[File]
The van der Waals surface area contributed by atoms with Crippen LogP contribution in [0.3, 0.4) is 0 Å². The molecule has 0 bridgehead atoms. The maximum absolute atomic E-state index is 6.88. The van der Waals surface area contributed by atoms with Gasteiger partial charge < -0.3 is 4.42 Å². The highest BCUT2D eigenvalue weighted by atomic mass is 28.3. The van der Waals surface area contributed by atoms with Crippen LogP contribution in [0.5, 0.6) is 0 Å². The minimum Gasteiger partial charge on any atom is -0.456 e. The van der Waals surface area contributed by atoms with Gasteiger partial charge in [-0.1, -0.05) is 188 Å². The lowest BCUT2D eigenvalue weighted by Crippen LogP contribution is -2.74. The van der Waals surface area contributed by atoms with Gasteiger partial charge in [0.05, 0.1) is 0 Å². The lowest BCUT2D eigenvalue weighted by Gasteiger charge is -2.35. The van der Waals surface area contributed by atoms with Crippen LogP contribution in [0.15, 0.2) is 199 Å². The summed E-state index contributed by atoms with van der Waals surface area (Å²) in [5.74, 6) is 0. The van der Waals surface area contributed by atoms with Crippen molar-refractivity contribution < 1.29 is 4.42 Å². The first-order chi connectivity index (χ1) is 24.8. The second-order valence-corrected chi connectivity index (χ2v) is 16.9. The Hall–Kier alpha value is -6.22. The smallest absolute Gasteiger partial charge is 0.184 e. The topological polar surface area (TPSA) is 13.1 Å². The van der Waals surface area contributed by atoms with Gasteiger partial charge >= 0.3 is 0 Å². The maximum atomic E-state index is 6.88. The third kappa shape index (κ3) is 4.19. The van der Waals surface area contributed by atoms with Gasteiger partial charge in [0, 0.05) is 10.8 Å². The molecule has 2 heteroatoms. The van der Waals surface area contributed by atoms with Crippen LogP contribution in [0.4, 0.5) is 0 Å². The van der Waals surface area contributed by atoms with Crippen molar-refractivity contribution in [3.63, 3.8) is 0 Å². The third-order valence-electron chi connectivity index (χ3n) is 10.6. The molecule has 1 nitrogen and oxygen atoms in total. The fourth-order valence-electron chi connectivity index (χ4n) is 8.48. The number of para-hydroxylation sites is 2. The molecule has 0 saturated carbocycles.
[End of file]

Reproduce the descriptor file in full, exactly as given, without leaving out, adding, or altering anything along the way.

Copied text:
The van der Waals surface area contributed by atoms with Crippen LogP contribution in [0.3, 0.4) is 0 Å². The molecule has 0 bridgehead atoms. The maximum absolute atomic E-state index is 6.88. The van der Waals surface area contributed by atoms with Gasteiger partial charge < -0.3 is 4.42 Å². The highest BCUT2D eigenvalue weighted by atomic mass is 28.3. The van der Waals surface area contributed by atoms with Crippen LogP contribution in [0.5, 0.6) is 0 Å². The minimum Gasteiger partial charge on any atom is -0.456 e. The van der Waals surface area contributed by atoms with Gasteiger partial charge in [-0.1, -0.05) is 188 Å². The lowest BCUT2D eigenvalue weighted by Crippen LogP contribution is -2.74. The van der Waals surface area contributed by atoms with Gasteiger partial charge in [0.05, 0.1) is 0 Å². The lowest BCUT2D eigenvalue weighted by Gasteiger charge is -2.35. The van der Waals surface area contributed by atoms with Crippen LogP contribution in [0.15, 0.2) is 199 Å². The summed E-state index contributed by atoms with van der Waals surface area (Å²) in [5.74, 6) is 0. The van der Waals surface area contributed by atoms with Crippen molar-refractivity contribution < 1.29 is 4.42 Å². The first-order chi connectivity index (χ1) is 24.8. The second-order valence-corrected chi connectivity index (χ2v) is 16.9. The Hall–Kier alpha value is -6.22. The smallest absolute Gasteiger partial charge is 0.184 e. The topological polar surface area (TPSA) is 13.1 Å². The van der Waals surface area contributed by atoms with Gasteiger partial charge >= 0.3 is 0 Å². The maximum atomic E-state index is 6.88. The third kappa shape index (κ3) is 4.19. The van der Waals surface area contributed by atoms with Gasteiger partial charge in [0, 0.05) is 10.8 Å². The molecule has 2 heteroatoms. The van der Waals surface area contributed by atoms with Crippen LogP contribution in [0.4, 0.5) is 0 Å². The van der Waals surface area contributed by atoms with Crippen molar-refractivity contribution in [3.63, 3.8) is 0 Å². The third-order valence-electron chi connectivity index (χ3n) is 10.6. The molecule has 1 nitrogen and oxygen atoms in total. The fourth-order valence-electron chi connectivity index (χ4n) is 8.48. The number of para-hydroxylation sites is 2. The molecule has 0 saturated carbocycles.